"Where on earth is he? In the quad?" civil servants across Whitehall barked frequently in recent weeks when their political masters went missing and were running late.
"The quad" are the four most powerful people in the Coalition Government – David Cameron, George Osborne, Nick Clegg and Danny Alexander, the Liberal Democrat Treasury Chief Secretary. They were all on the front bench together as the Chancellor announced his spending review in the Commons yesterday.
This foursome took the key political decisions, and agreed the inevitable trade-offs between the Conservatives and the Liberal Democrats. The most significant change since the emergency Budget in June was a further raid on the welfare budget, which made the cuts for other Whitehall departments smaller than the 40 per cent worst-case option facing some ministers.
The quad decided to leave unscathed the winter fuel allowances, free TV licences and bus travel for pensioners. Iain Duncan Smith, the Work and Pensions Secretary, was prepared to restrict them, but Mr Cameron was reluctant, because he had promised to retain them in the run-up to the May election.
Child benefit was also much debated by the quad. The figures announced at this month's Tory conference assumed that it would be withdrawn for 16- to 19-year-olds, although that was not disclosed when Mr Osborne announced it would be scrapped for families with a higher rate taxpayer from 2013. At the end of last week, the quad decided that another row over child benefit was not worth it, and agreed to retain it for 16- to 19-year-olds.
The Cabinet's Star Chamber, chaired by the Chancellor, played an important role by deciding cap-ital spending budgets such as building projects for every department. But, contrary to expectations, it did not have to hold any minister's feet to the fire because they all settled with the Treasury. "The threat of an inquisition concentrated people's minds," said one official.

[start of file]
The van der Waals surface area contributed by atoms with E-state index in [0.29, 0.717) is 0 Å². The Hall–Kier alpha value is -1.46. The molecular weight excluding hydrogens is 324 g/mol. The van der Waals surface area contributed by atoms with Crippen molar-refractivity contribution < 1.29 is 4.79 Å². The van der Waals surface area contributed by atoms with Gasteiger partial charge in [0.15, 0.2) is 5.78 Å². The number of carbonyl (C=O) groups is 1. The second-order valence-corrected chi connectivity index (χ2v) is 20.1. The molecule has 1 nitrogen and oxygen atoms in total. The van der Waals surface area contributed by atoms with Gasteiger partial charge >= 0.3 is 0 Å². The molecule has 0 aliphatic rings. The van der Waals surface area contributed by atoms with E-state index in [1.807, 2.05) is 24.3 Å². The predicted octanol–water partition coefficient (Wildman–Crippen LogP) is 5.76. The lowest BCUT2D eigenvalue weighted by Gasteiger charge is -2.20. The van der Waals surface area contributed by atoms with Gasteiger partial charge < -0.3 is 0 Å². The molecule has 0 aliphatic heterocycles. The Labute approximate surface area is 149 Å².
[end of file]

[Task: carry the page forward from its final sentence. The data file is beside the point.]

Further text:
Who are the Cabinet's biggest winners? Michael Gove, the Education Secretary, is the main beneficiary of the decision to hit welfare harder. In June, his schools budget looked vulnerable when compared to the already "protected" areas of health and international development but won a surprise reprieve.
Philip Hammond, the Transport Secretary, secured a surprisingly good deal for his department's capital projects, the big winner of the Star Chamber's beauty contest. Vince Cable, the Business Secretary, took a hit on universities, but his gloomy demeanour was lifted by a last-minute reprieve for the science budget as Mr Osborne accepted the need for a more credible economic growth strategy.
The most spectacular spat was between Liam Fox and Mr Osborne, irritated by the Defence Secretary's campaign against the Treasury's 10 per cent cuts demand. Mr Fox shaved it down to 8 per cent, seen as a score-draw in Whitehall.
Mr Duncan Smith clashed with the Chancellor early in the game but is happy enough after winning approval for his universal working age benefit, a huge changethat will eventually dismantle Gordon Brown's tax credits.
The biggest loser was the Communities and Local Government Department. And yet Eric Pickles, the minister in charge, is a happy bunny. He settled early with the Treasury, safe in the knowledge that many of the painful decisions will be "devolved" to local authorities. Theresa May, the Home Secretary, may find it harder to escape the blame for cuts in the police budget.
One factor that made the spending round easier than expected was that Whitehall was geared up for cuts. There was less resistance than ministers expected from the Civil Service, which knew that many of the savings would have been needed if Labour had retained power.
"It was less bloody than anyone thought at the start," one Cabinet minister said yesterday. "The huge scale helped rather than hindered because everyone needed to do their bit. In a more traditional spending round, there would have been more Cabinet squabbles."